Learning from Historical Documents provides sample primary sources relating to almost every era in Montana history. Links include a typed excerpt, a link to the original, a brief context, and a copy of the National Archives Document Analysis Worksheet is posted for each document.
Hazel Hunkins, Billings Suffragist: A Primary Source Investigation asks student historians to analyze photos, letters, newspaper articles, and other sources to learn more about the suffrage movement as experienced by Billings, Montana, native and National Woman's Party activist Hazel Hunkins.
"Montana's Landless Indians and the Assimilation Era of Federal Indian Policy: A Case of Contradiction" is a week-long primary-source based unit designed to introduce students to the history of the landless Métis, Cree, and Chippewa Indians in Montana between 1889 and 1916, while giving them an opportunity to do their own guided analysis of historical and primary source materials. In this Common Core-aligned unit, students will wrestle with issues of perspective, power, ideology, and prejudice and will closely examine the role Montana newspapers played in shaping public opinion toward the tribes’ attempts to maintain economic independence and gain a land base and political recognition.
Montana Newspapers Online provides access to over a million pages of digitized newspapers for use in research projects and explorations of everyday life in past times.
Oral History in the Classroom provides detailed lesson plans for creating a classroom-based oral history project. Reserve the Oral History in the Classroom Mini Footlocker to also get access to eight Sony IC Audio Recorders, batteries and chargers and additional reference material.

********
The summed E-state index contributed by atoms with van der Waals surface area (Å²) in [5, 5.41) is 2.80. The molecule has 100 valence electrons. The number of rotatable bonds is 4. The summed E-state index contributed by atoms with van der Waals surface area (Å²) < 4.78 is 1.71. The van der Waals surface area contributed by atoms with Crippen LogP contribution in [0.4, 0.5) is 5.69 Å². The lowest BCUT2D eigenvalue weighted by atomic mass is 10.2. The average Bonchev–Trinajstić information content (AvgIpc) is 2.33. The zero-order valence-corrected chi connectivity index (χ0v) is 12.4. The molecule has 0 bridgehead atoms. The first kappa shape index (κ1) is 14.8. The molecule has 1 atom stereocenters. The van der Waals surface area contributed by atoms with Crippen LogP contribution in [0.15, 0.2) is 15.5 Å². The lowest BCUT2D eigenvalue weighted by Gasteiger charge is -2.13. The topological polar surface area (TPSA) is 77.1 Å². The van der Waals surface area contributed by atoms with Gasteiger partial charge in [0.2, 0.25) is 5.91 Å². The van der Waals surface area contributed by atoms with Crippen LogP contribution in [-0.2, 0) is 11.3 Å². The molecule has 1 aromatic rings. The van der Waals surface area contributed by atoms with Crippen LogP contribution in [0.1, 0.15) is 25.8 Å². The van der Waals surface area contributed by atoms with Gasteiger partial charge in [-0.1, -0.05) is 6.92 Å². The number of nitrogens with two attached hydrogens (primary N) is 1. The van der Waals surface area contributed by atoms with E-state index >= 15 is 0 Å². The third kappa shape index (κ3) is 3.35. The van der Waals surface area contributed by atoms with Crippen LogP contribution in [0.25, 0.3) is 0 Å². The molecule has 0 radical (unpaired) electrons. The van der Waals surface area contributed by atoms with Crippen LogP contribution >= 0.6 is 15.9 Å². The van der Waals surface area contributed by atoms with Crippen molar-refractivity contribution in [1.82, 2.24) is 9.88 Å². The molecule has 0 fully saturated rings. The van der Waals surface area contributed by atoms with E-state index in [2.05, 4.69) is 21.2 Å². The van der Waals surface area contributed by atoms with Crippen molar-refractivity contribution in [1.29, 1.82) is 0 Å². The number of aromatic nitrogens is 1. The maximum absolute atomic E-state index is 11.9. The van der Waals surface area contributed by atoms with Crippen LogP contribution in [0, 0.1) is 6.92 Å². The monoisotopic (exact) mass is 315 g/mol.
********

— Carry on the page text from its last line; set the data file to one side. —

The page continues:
Women at Work Lesson Plan: Clothesline Timeline asks students to analyze historic photographs to draw conclusions about women and work from the 1870s through the 2010s. Students will discover that Montana women have always worked, but that discrimination, cultural expectations, and changing technology have influenced the types of work women undertook.
Montana and the Great War provides resources to investigate World War I's transformative and complicated legacy in our home state, including two lesson plans, story maps, digitized articles, and a World War I scavenger hunt.
Montana's African American Heritage Resources is a gateway for exploring this understudied aspect of Montana history.
Relationships, Agency, and Power Dynamics: Photographers of the US West and Their Photographic 'Subjects' is an online exhibit featuring photographs of the Northern Cheyenne and Crow people taken from over a thousand images donated to the Montana Historical Society. The entire collection is available to view through the Montana Memory Project. Exhibit creator Jacey Anderson also created a scavenger hunt for your students as a Google Form. If you wish your students to complete the scavenger hunt, MAKE SURE TO SAVE YOUR OWN COPY of this form--otherwise, you will not be able to access your student answers. (If you have problems accessing or saving the scavenger hunt, email firstname.lastname@example.org).
Women's History Matters offers hundreds of popular and scholarly articles relating to Montana women's history as well as bibliographies and other resource materials.
Montana Women's Legal History Lesson Plan has students examining sample Montana legislation from 1871 to 1991 that particularly affected women's lives to explore the impact laws have on the lives of ordinary people and why laws change.
Montana The Magazine of Western History Curriculum Guides provide questions for digitized theme issues on Butte, western gold rushes, and transportation.